I love how there are meticulously crafted layers of instrumentation dotted across the record, which serves as a lovely complement to your voice & guitar. ‘Snag With The Language’ has some beautifully warm percussion added in the closing section and harmonica flows beneath ‘Red Road’. I can imagine the later stages in making ‘Orwell Court’ was a very enjoyable part of the process, when the songs are fully formed but you have the opportunity to add certain shades and textures to the songs? I personally feel the duo of ‘Snag With The Language’ and ‘The Hinge of the Year’ forms the vital pulse to ‘Orwell Court’s rich narrative (particularly the poetic prose of the latter).

GD: I also imagined that this would be the enjoyable part but it wasn’t always the case unfortunately! This was uncharted territory for me as I have never added extra instrumentation to my music before so there was a lot to learn. The main thing I learned, after a lot of experimenting, was that the overdubbed parts had to be kept extremely simple in order for them to work. I am used to being able to write what I like when I’m writing songs, but adding parts afterwards is quite a different thing. In the end I realised that anything added afterwards had to be simplified to the bare bones in order for it to work, so that took some time. But hearing these things back once I had honed them as much as I could really brought the album to life and that definitely was fun. I agree also that the two tracks you mentioned form the heart of the record in a sense, without choosing those over the rest of the album they are definitely important for the record.

The closing cover of Joy Division’s ‘Atmosphere’ somehow fits so perfectly with the rest of the album, a song that embodies the record in many ways. I wonder did you envision this (utterly transcendent) cover version to be part of ‘Orwell Court’ from the very beginning or did this just happen in the midst of it all? I’d love to hear your memories of this particular song and the importance of Joy Division’s music in your own life?

GD: I am not actually so knowledgeable about Joy Division’s music to be honest but I have always loved this song, and of course ‘Love Will Tear Us Apart’. A few years ago Taylor Deupree (who runs 12k Records) asked me to record a cover version of this and the plan was for him to add some extra instrumentation and release it as a collaboration. When he heard it he decided that it worked well as a solo piece however, so we left it at that. During the recording of Orwell Court I thought that it would fit well with the rest of the album so I re-recorded it when I was recording the other songs.

You have played guitar alongside Vashti Bunyan on many tours across the world and have closely collaborated with this special soul. I would love to gain an insight into this collaboration and the experiences and deep learning you must have obtained as a result of this wonderful musical partnership?

GD: It’s been one of the defining experiences of my life, not just as a musician, and I have loved every minute of us playing together. We met in 2006 after FatCat let Vashti hear my music when she was looking for a guitarist to accompany her live. We’ve had some pretty memorable shows, from concert halls to little clubs and everything in between. We both learned a lot on the road together because we were both pretty new to touring and working with sound engineers etc, it took us a while to find our feet initially I think. Recently we’ve been playing often as a duo which is something I’ve really loved, playing with a band was great but a band has its own rhythm which is hard to break out of. With just the two of us it’s possible for Vashti to speed up or slow down or whatever and I can try to follow. Rehearsing together has always been great fun, a lot of cups of tea and catching up, and playing together without amplification, just a couple of guitars and Vashti’s voice, those for me are maybe the most special moments. I feel very lucky to have been involved with this, hard to put in to words what I’ve learned but I know that our playing together has had a deep impact on me.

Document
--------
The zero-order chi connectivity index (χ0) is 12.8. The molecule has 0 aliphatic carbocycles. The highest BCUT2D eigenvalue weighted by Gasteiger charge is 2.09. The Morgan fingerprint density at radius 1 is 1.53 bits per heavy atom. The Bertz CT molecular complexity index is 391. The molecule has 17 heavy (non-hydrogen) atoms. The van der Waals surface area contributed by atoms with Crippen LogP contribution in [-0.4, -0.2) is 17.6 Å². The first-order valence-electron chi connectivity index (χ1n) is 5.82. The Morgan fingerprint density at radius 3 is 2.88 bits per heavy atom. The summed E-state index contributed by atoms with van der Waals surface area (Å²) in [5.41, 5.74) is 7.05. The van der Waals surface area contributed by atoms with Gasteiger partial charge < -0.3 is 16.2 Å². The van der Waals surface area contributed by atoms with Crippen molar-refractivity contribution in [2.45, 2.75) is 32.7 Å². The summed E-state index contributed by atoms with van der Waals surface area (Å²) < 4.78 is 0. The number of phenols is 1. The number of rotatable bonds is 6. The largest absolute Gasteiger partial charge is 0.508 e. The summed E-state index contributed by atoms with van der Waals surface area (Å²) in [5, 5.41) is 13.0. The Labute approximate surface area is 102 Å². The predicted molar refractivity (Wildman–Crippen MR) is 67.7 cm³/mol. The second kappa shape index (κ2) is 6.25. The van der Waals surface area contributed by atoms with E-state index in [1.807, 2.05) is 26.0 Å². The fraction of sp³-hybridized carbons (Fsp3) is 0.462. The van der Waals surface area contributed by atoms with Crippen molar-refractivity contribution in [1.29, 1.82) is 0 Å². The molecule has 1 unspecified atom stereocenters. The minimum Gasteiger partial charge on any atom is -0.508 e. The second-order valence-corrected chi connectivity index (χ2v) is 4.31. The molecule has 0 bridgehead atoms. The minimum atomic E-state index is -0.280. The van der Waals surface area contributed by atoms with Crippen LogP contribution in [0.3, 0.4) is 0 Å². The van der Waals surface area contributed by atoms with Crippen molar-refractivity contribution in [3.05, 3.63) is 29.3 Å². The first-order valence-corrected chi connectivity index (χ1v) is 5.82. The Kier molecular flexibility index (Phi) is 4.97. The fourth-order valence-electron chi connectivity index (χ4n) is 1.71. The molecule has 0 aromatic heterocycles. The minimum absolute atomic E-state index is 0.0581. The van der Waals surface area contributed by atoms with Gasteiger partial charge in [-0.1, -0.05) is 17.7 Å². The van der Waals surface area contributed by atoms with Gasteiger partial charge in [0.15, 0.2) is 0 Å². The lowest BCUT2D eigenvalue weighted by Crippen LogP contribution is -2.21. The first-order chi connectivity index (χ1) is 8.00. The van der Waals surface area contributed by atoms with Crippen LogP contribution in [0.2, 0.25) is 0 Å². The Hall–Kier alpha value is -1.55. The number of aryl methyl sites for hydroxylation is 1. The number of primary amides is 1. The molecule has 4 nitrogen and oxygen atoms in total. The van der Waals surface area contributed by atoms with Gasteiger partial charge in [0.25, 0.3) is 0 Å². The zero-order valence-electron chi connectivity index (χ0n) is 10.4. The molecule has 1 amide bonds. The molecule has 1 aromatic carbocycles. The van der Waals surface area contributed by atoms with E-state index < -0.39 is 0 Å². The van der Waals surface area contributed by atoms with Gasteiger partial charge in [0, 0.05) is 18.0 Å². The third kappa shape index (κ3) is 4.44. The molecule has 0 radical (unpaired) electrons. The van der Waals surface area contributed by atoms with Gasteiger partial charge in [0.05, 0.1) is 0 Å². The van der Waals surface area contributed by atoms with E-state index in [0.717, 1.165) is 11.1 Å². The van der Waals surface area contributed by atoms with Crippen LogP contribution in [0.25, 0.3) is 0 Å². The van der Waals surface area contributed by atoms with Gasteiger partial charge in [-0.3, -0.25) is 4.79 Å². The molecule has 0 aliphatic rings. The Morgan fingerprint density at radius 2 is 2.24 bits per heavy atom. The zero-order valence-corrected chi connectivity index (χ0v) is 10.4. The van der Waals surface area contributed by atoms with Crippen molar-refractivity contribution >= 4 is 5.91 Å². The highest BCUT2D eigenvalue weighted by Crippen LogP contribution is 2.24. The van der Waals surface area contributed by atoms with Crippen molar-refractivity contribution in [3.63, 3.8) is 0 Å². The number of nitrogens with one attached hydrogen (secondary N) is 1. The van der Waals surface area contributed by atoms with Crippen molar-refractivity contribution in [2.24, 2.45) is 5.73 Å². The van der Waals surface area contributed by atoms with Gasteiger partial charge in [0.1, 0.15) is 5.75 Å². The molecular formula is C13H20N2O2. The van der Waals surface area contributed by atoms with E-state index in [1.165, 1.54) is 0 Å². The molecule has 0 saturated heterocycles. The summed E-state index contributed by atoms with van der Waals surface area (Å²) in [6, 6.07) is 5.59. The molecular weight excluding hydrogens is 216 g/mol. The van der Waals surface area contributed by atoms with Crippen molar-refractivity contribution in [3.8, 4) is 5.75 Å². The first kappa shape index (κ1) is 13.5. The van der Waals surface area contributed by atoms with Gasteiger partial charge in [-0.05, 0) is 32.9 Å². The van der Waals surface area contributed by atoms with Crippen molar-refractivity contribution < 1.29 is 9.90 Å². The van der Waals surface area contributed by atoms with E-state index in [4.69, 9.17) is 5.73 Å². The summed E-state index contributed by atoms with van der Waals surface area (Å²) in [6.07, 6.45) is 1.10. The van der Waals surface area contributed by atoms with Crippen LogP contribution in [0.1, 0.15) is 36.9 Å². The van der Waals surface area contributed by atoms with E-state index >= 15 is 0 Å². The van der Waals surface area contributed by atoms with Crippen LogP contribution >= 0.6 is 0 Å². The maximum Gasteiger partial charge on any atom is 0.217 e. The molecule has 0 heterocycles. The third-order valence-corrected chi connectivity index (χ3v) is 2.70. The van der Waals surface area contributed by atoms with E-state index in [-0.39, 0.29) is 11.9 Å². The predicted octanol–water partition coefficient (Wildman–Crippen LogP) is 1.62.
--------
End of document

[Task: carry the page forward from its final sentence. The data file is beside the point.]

Finally, in terms of the guitar set-up and the many delicate intricacies embedded deep in these guitar tapestries, can you outline your approaches to making these soundscapes and how you feel you ‘see’ music from a compositional approach point of view? There must be endless experimentations with various tunings and technical set-ups in order to generate such rich and lyrical layers of sound?

GD: On a technical level the guitar sound itself can be achieved fairly simply, I run my guitar through two effects pedals – an analogue delay (Electro Harmonix Memory Man) and a reverb (Electro Harmonix Holy Grail). There is definitely a fair bit of experimenting with altered tunings, sometimes I use existing tunings and sometimes I look for new ones myself. The Memory Man delay pedal has a really great warm and deep sound, especially the older ones, the new ones have changed and are a lot more clinical sounding. The older ones are like a musical instrument, with a lot of character. That’s all I use for the guitar sound, just these two pedals, there are no overdubbed synths or anything like that, the pedals provide any extra sound that you hear on the recording.

When I’m improvising though I’m on the look out for interesting things happening with the effects almost as much as for melodies that I like. In ‘Two Halfs’ for example, which you mentioned earlier, the effects pedals create drones of various pitches that enhance the original melody. In ‘The Solid World’ it’s the same again but with a lot more effects rolled in, the delay and reverb settings are turned up and I pick the guitar quite fast and very quietly so that almost all of the sound you hear is from the delay and reverb and not much from the guitar strings themselves. This gives the piece a kind of electronic feel but there are no synths or anything used there.

Another technique I use often is playing directly on the fret rather than just behind it as would normally be the case. This allows me to mute certain notes which gives a very different and maybe harp-like sound to the guitar, especially when combined with reverb. The main guitar part during the singing in ‘Snag With The Language’ is an example of this, and also the intro to ‘The Hinge of The Year’ which sounds quite different but is the same technique.

‘Orwell Court’ is out now on 12K (and available in Europe via Discolexique).

http://garethdickson.co.uk/

https://www.facebook.com/garethdicksonmusic

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March 1, 2017 at 8:26 pm